Another objection to the OTF is that it should equally be applied to the atheist position, otherwise the test unfairly targets religious faith for criticism. But the truth is that atheists are almost always nontheists or nonbelievers because they are, first and foremost, skeptics. Skepticism is an adult attitude for arriving at the truth. Consequently, atheists do not technically have a “viewpoint” to subject their nonbeliefs to except the evidence itself. Atheists are skeptics who do not believe in supernatural beings or forces because we conclude the evidence is not there. We are nonbelievers. That's all there is to it. We came to disbelieve because there just wasn't enough evidence to convince us otherwise. We can't subject these nonbeliefs to any further testing! They are tested only by the facts. Atheism is simply what we have left when all religious beliefs fail the OTF. Just present us with facts that pass the OTF, and we'll believe.
So when Christians ask if I have taken the outsider test for my own “belief system,” I simply say, “Yes, I have; that's why I'm a nonbeliever.” Then they'll ask if I am equally skeptical of my skepticism, or whether I have subjected my nonbelief to nonbelief, or my disbelief to disbelief. These questions express double negatives. When retranslated, they are asking me to abandon skepticism in favor of a gullible faith. For
the opposite of skepticism—something no thinker should do. Doubt is, again, an adult attitude.
The bottom line is that
is a word used to describe doubt or disbelief. It doesn't by itself represent any ideas we've arrived at. It's merely a filter we use to strain out the bad ideas, leaving us with the good ones. We cannot be skeptical of that filter because there is no alternative except gullibly accepting anything and everything, which is so self-evidently a recipe for failure it's clear that it is skepticism, and not gullibility, that passes the OTF.
Christian thinkers, in a desperate attempt to defend their faith with Orwellian double-speak, will claim that they are
skeptical than I am because they are skeptical of skeptical arguments—a “full-blown skepticism.” (Yep, just ask Christian scholar Thomas Talbott). Their claim is that a true skeptic is an open-minded one who is open to the miraculous, which in turn is supposed to leave room for their faith. They will even claim not to know what an extraordinary event is (something I call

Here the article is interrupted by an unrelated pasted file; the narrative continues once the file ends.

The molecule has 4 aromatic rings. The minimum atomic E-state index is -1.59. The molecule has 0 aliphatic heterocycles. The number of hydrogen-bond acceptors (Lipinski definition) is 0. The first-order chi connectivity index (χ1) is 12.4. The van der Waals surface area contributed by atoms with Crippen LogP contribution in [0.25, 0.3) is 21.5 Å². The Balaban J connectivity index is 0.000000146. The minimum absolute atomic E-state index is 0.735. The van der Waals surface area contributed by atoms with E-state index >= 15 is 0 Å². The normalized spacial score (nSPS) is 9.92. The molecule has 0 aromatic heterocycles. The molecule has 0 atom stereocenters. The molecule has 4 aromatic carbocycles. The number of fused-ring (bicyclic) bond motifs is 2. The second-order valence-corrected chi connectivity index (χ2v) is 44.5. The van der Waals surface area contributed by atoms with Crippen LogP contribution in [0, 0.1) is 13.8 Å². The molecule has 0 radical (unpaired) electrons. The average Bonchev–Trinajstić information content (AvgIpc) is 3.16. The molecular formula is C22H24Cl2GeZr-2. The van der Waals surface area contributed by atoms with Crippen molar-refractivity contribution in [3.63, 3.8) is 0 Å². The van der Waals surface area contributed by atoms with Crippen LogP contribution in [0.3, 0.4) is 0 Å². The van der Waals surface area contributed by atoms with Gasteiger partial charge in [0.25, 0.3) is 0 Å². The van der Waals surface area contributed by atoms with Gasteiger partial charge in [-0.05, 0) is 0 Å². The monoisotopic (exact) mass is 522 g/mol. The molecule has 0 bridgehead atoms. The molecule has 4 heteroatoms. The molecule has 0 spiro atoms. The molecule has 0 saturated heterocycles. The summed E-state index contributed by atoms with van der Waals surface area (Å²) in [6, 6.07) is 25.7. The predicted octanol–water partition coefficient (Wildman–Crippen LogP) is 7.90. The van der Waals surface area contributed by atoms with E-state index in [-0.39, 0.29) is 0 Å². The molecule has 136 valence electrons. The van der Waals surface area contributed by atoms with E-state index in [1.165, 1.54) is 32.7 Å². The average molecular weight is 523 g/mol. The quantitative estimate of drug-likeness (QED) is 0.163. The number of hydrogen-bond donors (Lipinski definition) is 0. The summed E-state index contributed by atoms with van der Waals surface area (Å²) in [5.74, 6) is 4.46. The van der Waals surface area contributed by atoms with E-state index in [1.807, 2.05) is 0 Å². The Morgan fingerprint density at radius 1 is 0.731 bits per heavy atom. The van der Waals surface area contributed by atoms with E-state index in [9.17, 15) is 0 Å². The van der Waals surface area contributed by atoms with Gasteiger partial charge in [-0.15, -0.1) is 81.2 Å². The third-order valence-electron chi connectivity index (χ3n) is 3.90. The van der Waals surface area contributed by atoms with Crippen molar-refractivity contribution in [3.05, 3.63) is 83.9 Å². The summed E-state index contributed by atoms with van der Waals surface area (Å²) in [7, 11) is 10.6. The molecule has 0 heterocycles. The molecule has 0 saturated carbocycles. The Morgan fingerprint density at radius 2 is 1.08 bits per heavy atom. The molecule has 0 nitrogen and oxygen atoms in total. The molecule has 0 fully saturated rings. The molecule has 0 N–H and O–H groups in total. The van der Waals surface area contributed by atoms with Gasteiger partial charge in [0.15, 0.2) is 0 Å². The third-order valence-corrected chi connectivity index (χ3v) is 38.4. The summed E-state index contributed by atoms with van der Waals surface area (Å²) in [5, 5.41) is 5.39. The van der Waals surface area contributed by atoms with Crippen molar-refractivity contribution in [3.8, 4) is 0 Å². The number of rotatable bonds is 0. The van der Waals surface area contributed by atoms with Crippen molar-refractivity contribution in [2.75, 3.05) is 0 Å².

, that is, defining a problem away in the face of a concrete example like the virgin birth or a bodily resurrection). But when we truly consider what must be believed to be a Christian, we find here a prime example of what I mean when I say Christianity is a delusion. If this contorted epistemology is embraced, then “skepticism” becomes an utterly unjustified open-mindedness, leaving us with no way to test what to believe. Then other religionists can use this same epistemology to defend their own faiths, and so every claim that a witch flew through the night to have sex with the devil would be, technically speaking, on the boards.
, I am not open to that extraordinary claim without a
of evidence to support it. With such an epistemology, we would have no way to determine which faith—or which wildly improbable claim—is true.
On top of this, if nonbelievers are to take the OTF, then Christians need to tell us what an outsider perspective for us would be. Is it the perspective of Catholicism or Protestant Fundamentalism? Is it the perspective of snake handlers, holy rollers, or the obnoxious and racist KKK? Is it that of a Satanist, a Scientologist, a Shintoist, or a Sikh? What about that of a Mormon, a militant Muslim, or a Moonie? How about a Jew, a Jain, or a Jehovah's Witness? The problem is that there just isn't a worthy religious contender from out of the myriad number of religions that can be considered an outsider perspective for nonbelievers. This is not a fault with the OTF. It's the fault of religion.